Minorities in other cities like Philadelphia would “kill to have a mayor like Menino,” he said. “Yeah, he has some drawbacks. What I’ve learned a long time ago is no electeds are perfect.”

Menino also has the public support of high-profile people of color: At a recent Dorchester house party, with the sign “Dot for Menino” hanging on the side of the house, both state Rep. Linda Dorcena Forry and Charlotte Golar Richie, who is heading up Gov. Deval Patrick’s re-election campaign, attended. (Patrick, the state’s first African-American governor, is staying out of the mayoral race, despite Menino’s support for a rival – then-Attorney General Thomas Reilly – in the 2006 campaign.) Both Richie and Dorcena Forry have worked in the Menino administration.

Forry pointed to Menino’s support for the creation of the Mecca Mall at Grove Hall, among other projects, which have helped to revitalize the Blue Hill Avenue corridor.

“He’s not taking anything for granted,” Rep. Forry said of Menino. “He’s out there talking to people, letting them know of his vision.”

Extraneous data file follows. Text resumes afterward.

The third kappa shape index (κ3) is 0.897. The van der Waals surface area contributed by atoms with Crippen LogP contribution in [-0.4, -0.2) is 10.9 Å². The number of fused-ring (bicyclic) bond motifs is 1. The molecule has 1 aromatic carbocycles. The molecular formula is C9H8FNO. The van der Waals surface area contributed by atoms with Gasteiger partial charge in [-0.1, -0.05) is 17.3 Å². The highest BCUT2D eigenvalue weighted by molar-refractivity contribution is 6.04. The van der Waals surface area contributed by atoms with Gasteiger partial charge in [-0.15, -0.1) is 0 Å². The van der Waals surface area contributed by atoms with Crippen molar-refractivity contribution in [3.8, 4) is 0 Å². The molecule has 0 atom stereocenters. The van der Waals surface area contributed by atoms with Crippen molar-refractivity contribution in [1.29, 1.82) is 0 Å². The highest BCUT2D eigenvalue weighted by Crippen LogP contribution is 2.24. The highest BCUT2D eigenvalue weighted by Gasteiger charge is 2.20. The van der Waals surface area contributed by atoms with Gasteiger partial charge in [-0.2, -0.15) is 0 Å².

Still, the minority vote remains up for grabs, others say.

“I don’t think anybody has a lock on it right now,” said City Councillor Charles Yancey, who has clashed with Menino and whose district includes Mattapan and parts of Dorchester.

The mayor has a fundraising advantage and “payroll patriots,” he added, referring to city workers who are expected to come out and support Menino in the Sept. 22 primary and the final election in November.

“It’s not guaranteed that he will win,” Yancey said. “There’s a lot that could happen.”

Another district councillor, Chuck Turner, is staying out of the race. Turner’s district includes Roxbury, parts of Fenway, the South End, and Dorchester.

Team Unity – a group that was once made up of Turner, Yancey, Yoon and then-City Councillor Felix Arroyo – is no longer unified.

The only instruction Turner says he’s giving to his supporters is read up on the individual candidates’ positions and to go to the various debates and forums. “I think it’s wiser to just be honest and say…in terms of choices, the people have to make the choices,” he said.

But people like Small advocate for more cohesiveness among the minority community to press the candidates on their positions and to get what the community wants.

“None of these three,” he added, referring to Menino, Flaherty and Yoon, “can pull this stunt off without us.”
“We’re the trump card,” Small said. “Now who wants to play?”